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Dallas Roberts Quotes
If you're into a leather-jacketed crime fighter and his artificially intelligent robotic supercar, tune into 'The Good Wife.' If, on the other hand, you prefer the misadventures of a freelance itinerant trucker and his simian sidekick, check out 'The Walking Dead.' Or DVR them both and go talk to your family.
I was a crazy Pee-wee Herman fan when I was in my early teens. Before he had the kids' TV show, he had a nightclub show in L.A., and I had gotten a VHS copy of it. It was a kids' show, but onstage in a bar, so it's sort of poking fun at the kids' show. And I was obsessed with that, and then 'Pee-wee's Big Adventure.'
Like all kids who want to be in action movies, I want to jump out of a speeding car, shoot guns, slide out the side in slow motion like a John Woo movie.
The notion of being on a cop show was appealing, just because it's one of those tick boxes in a career.
I like computers as a tool. I like them as an instrument. I think they're just pretty.
I try my damnedest to quirk up anything that I'm in.
Yes, it's annoying that Hamlet doesn't kill his stepfather ten minutes into the play, but if he did kill his stepfather ten minutes into the play, there wouldn't be a play. He has to be annoying, if you will, and not do what would be the thing to do.
I find that on serialized television it's wiser to hit the ground and look forward, and take the cues from the writers and the events happening, otherwise you just tie yourself in knots.
I still take way more jobs than I turn down, and the reason that I turn down a job is that I just can't find anything in it that charges me or excites me or challenges me about moving to the next phase of where I'm headed.
I'm from Houston. I think I was thirty-seven before I ever set foot in Dallas, and that was just in the airport. So I've never really been there. Dad grew up in Port Arthur, Texas and all I can ever get out of him is, 'I wanted my first son to be named Dallas.'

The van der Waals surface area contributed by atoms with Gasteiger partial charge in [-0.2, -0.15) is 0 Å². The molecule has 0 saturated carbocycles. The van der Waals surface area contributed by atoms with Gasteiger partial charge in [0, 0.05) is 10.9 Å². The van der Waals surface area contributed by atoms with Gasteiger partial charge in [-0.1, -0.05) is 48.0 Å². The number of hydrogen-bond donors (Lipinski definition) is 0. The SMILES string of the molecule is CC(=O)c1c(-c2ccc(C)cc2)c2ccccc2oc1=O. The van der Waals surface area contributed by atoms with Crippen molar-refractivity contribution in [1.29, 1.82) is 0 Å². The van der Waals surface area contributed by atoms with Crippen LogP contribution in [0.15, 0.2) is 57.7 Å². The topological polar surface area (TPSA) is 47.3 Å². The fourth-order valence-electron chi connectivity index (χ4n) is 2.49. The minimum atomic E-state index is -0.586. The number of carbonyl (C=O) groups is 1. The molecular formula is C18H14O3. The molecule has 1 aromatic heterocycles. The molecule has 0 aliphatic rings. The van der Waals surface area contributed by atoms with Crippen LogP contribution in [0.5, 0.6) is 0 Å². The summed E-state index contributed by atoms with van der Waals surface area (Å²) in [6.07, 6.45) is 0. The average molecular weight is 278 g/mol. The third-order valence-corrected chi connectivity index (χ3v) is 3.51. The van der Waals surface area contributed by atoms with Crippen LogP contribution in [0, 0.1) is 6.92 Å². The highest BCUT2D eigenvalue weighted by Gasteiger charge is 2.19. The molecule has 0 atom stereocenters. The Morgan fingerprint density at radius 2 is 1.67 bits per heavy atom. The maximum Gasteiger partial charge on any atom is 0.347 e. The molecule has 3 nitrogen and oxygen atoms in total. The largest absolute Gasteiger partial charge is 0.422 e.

I never have been a coder, outside of when I was twelve or something, like on the Atari 1200 XP or whatever I had.
When you get a job on 'The Walking Dead' you imagine you're going to be running through the woods with a lot of weaponry shouting, 'Look out!'
I came up in the theater, and I learned pretty quickly that reading a review, whether it's good or bad, can strangely affect the next performances, because you're reacting to something that's been said about you. So I tend to avoid that stuff pretty studiously.
I enjoy playing someone who doesn't show up and say, 'This is what I am, and this is what I'm about,' but is someone who, four hours in, makes you go, 'Really? Is that what's going on?'
I find that with any good run on a show with good writers, they put something on paper, and you put something back on film, and that affects what they put on the paper the next time.
I remember walking out in front of that crowd, all the parents' faces and the applause, and folding my little self in half and thinking, 'I could get used to this.' And I just never stopped.
I was the guy literally in the chess club who decided to wear a bow tie for the last two years of high school, so I obviously wasn't trying to get the ladies.
I've been a fan since I was a kid of that sort of bump-in-the-night stuff. I don't tend to go in too much for the slash-and-burn-'em or the walker kills on 'The Walking Dead.' That stuff's not necessarily the stuff that frightens me or gets me going. It's more the terror of waiting, the thriller aspects, that I find compelling.
In the acting community in New York we call 'Law & Order' 'grad school,' because everyone eventually does a 'Law & Order.' My first one was in 1995, which was a year after I got out of school. Matthew Blanchard was the character's name.
It's funny, my kids and I live together, and I have a lot of actor friends. So my kids think everyone is on television every now and again, since everyone they know pops up here, but there's a whole rap of things they won't watch until they're 16 or 17.
To try to create a character without a whole lot of information can be taxing. At the same time, it's fun to just stay on your toes and let the next bit of dialogue come in, and turn the page as you read the next script and see what they have in store for you next.
When my lady and I sit down and watch TV, I find she gets annoyed at characters because they don't do what she would do in the situation. I'm always like, 'Well, she has to do that because that's what the story is.'
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